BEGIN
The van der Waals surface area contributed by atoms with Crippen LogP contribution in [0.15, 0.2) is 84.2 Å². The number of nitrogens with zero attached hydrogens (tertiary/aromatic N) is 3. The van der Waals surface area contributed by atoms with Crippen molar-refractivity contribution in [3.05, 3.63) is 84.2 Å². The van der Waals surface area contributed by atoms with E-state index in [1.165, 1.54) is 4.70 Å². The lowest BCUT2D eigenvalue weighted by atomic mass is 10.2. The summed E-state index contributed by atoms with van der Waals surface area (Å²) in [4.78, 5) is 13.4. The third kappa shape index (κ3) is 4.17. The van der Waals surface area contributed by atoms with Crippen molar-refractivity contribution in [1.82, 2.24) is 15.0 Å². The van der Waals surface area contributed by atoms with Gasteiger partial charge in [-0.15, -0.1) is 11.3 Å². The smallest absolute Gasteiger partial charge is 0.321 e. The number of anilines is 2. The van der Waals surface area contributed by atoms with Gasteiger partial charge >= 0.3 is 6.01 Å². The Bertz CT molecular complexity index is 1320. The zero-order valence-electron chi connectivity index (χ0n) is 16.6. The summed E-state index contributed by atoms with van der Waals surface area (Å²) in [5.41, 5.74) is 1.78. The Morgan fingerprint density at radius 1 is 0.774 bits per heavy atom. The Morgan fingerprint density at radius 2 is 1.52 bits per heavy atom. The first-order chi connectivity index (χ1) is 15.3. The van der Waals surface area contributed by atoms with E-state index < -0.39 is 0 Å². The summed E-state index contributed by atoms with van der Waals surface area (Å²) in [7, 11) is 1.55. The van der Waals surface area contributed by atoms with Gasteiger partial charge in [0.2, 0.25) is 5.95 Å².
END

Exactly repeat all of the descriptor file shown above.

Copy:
The van der Waals surface area contributed by atoms with Crippen LogP contribution in [0.15, 0.2) is 84.2 Å². The number of nitrogens with zero attached hydrogens (tertiary/aromatic N) is 3. The van der Waals surface area contributed by atoms with Crippen molar-refractivity contribution in [3.05, 3.63) is 84.2 Å². The van der Waals surface area contributed by atoms with E-state index in [1.165, 1.54) is 4.70 Å². The lowest BCUT2D eigenvalue weighted by atomic mass is 10.2. The summed E-state index contributed by atoms with van der Waals surface area (Å²) in [4.78, 5) is 13.4. The third kappa shape index (κ3) is 4.17. The van der Waals surface area contributed by atoms with Crippen molar-refractivity contribution in [1.82, 2.24) is 15.0 Å². The van der Waals surface area contributed by atoms with Gasteiger partial charge in [-0.15, -0.1) is 11.3 Å². The smallest absolute Gasteiger partial charge is 0.321 e. The number of anilines is 2. The van der Waals surface area contributed by atoms with Gasteiger partial charge >= 0.3 is 6.01 Å². The Bertz CT molecular complexity index is 1320. The zero-order valence-electron chi connectivity index (χ0n) is 16.6. The summed E-state index contributed by atoms with van der Waals surface area (Å²) in [5.41, 5.74) is 1.78. The Morgan fingerprint density at radius 1 is 0.774 bits per heavy atom. The Morgan fingerprint density at radius 2 is 1.52 bits per heavy atom. The first-order chi connectivity index (χ1) is 15.3. The van der Waals surface area contributed by atoms with E-state index < -0.39 is 0 Å². The summed E-state index contributed by atoms with van der Waals surface area (Å²) in [7, 11) is 1.55. The van der Waals surface area contributed by atoms with Gasteiger partial charge in [0.2, 0.25) is 5.95 Å².